Teacher Feature: Ms. Filiaci


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Most would assume that mathematics is all about numbers, equations, computations, or algorithms when, in fact, it is all about understanding. What better representation of that message than Ms. Filiaci? 

From as early as she can remember, she had always loved math and wanted to be involved in it– to become that beloved, algebra teacher. She asserts, “I’ve always loved math– especially algebra– and was good at it! I wasn’t sure what else to do with it at the time when I was ready to apply for college, so I went into education. I always loved helping people, so the two went hand-in-hand.” 

To know where you are meant to know where you began. For Ms. Filiaci, this beginning was in the library: “My very first job was working at a library– organizing books, checking out customers, etc,– when I was a freshman in high school.” 

During her college years, she had spent several hours sitting in various high school classes to observe the different teaching styles of teachers. Doing this hands-on experience helped develop her own teaching style. Ms. Filiaci claims that her student teacher, guidance counselor, and professors were influential mentors as well.

As an educator, mentor, and influencer of both students and colleagues, Ms. Filiaci advises future and current teachers to “stay organized and on top of grading.” Before she became an algebra teacher, she received several precautions, including that “no two classes of students are the same. Even if it’s the same subject and the same age of students, you’ll never teach the same lesson exactly the same in all of your classes.“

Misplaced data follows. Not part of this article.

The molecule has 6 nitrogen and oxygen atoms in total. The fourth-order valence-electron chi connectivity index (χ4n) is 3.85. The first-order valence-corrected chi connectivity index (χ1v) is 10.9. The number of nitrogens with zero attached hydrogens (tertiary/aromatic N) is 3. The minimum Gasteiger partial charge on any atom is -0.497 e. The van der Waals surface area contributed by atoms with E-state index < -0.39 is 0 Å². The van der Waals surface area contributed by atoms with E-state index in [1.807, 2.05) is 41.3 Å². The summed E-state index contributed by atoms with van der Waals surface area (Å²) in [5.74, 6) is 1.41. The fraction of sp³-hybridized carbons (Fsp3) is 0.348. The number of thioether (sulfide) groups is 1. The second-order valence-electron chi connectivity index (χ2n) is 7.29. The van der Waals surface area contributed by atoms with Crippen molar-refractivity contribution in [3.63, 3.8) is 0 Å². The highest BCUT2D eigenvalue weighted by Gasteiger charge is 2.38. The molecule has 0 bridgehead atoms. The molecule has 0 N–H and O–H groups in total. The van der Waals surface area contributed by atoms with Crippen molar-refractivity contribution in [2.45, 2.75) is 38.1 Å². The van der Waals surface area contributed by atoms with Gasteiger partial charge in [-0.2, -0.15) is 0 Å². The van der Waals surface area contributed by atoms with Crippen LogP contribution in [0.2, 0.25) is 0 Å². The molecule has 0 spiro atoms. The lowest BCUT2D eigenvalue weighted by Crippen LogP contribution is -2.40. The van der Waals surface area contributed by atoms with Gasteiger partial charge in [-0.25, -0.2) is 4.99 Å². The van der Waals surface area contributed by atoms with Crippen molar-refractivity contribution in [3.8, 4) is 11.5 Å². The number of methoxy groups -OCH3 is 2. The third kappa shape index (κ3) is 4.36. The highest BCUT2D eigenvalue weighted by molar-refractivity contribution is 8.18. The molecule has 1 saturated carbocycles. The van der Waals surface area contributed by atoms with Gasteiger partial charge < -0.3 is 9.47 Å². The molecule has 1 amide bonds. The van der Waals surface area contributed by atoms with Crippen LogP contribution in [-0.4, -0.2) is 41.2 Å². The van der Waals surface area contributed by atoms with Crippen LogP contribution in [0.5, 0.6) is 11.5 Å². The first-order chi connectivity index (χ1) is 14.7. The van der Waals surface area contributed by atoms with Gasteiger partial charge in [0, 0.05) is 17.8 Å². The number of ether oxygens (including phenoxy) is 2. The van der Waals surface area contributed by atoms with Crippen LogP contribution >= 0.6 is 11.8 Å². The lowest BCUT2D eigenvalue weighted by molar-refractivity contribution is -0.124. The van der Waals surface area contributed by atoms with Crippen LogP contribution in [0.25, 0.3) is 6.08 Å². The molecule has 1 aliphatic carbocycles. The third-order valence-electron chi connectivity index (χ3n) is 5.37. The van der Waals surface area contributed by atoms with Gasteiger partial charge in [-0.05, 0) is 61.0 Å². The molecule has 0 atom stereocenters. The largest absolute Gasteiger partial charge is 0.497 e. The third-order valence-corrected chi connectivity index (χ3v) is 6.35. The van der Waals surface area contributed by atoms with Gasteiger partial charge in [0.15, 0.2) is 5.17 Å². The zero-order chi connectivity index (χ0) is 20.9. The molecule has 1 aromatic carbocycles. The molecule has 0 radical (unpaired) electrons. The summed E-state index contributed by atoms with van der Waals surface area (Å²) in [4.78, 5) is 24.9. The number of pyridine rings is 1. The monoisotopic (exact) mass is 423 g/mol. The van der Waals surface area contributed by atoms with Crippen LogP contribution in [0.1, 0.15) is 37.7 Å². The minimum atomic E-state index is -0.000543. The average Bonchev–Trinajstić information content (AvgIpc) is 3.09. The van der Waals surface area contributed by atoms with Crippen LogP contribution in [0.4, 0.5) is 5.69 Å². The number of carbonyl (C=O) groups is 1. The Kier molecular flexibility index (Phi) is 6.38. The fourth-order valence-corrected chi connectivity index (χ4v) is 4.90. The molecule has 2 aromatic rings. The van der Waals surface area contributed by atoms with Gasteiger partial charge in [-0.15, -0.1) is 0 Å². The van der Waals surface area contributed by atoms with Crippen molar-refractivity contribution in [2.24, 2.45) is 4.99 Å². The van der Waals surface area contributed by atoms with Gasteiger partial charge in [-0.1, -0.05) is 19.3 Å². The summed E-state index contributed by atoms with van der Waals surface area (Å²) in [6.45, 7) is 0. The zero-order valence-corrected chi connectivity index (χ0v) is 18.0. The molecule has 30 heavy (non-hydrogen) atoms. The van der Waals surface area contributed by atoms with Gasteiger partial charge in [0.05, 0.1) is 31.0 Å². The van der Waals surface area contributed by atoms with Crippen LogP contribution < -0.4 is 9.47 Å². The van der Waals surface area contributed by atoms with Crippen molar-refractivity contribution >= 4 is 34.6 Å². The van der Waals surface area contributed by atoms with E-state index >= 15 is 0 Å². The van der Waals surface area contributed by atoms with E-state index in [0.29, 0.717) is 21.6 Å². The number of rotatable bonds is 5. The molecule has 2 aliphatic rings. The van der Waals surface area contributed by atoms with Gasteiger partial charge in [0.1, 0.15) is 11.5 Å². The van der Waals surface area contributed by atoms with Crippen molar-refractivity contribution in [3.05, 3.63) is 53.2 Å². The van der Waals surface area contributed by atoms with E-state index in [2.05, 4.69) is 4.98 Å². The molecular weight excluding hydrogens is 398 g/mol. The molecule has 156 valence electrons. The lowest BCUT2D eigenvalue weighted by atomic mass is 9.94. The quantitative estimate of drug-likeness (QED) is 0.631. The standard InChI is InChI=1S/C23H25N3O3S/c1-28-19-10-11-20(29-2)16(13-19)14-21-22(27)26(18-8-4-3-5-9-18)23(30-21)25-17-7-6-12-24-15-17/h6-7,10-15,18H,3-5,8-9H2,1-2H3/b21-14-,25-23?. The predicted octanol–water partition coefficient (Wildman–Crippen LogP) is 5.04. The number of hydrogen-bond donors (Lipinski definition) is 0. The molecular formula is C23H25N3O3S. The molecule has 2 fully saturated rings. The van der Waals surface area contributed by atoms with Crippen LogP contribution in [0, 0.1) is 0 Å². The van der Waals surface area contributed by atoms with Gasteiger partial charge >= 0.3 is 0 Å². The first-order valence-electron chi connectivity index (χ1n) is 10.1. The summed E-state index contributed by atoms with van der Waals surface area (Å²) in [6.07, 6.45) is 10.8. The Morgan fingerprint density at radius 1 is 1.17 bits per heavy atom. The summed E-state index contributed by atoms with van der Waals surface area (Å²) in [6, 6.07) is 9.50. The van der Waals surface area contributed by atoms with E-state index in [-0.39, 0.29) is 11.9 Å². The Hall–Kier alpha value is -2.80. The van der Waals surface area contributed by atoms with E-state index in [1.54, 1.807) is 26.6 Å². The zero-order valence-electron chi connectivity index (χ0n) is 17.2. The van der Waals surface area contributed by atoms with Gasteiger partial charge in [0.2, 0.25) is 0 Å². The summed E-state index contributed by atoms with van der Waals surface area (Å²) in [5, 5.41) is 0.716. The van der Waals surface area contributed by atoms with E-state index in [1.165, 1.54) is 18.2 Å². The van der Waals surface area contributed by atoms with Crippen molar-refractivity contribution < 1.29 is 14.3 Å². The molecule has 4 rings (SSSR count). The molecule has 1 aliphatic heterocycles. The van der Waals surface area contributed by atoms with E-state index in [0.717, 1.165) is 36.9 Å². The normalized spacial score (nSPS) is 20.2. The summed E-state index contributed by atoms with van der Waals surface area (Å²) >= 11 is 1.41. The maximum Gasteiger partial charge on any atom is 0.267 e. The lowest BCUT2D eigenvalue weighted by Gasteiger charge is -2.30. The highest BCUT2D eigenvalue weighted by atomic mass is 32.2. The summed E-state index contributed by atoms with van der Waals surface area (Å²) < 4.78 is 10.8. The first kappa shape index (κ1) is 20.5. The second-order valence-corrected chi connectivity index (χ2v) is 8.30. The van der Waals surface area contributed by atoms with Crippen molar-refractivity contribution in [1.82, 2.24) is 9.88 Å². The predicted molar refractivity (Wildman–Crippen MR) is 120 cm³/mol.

Although she enjoys teaching, the algebra teacher shares the best and worst thing about the job: “The best thing about teaching is the ‘a-hah!’ moment when a student finally understands something. The worst thing about teaching is the lack of time I have to get through the material I am required to teach.”

The Ms. Filiaci that a majority of Boro students may see is the focused, hard-working, and knowledgeable teacher; however, there is another side of her: the fun Filiaci. When asked if she could take her students on a field trip to anywhere in the world, she declared, “A remote forest or island to show [my students] that mathematical concepts can occur anywhere in nature.” She believes that wherever one goes, math will follow. For instance, if she wins the lottery, Ms. Filiaci would still “stay somewhat involved in education, working as a part-time private tutor and professional organizer.”

John Lennon once wrote, “There’s nowhere you can be that isn’t where you’re meant to be.” When it comes to mathematics and Freehold Boro, Ms. Filaci is where she’s meant to be.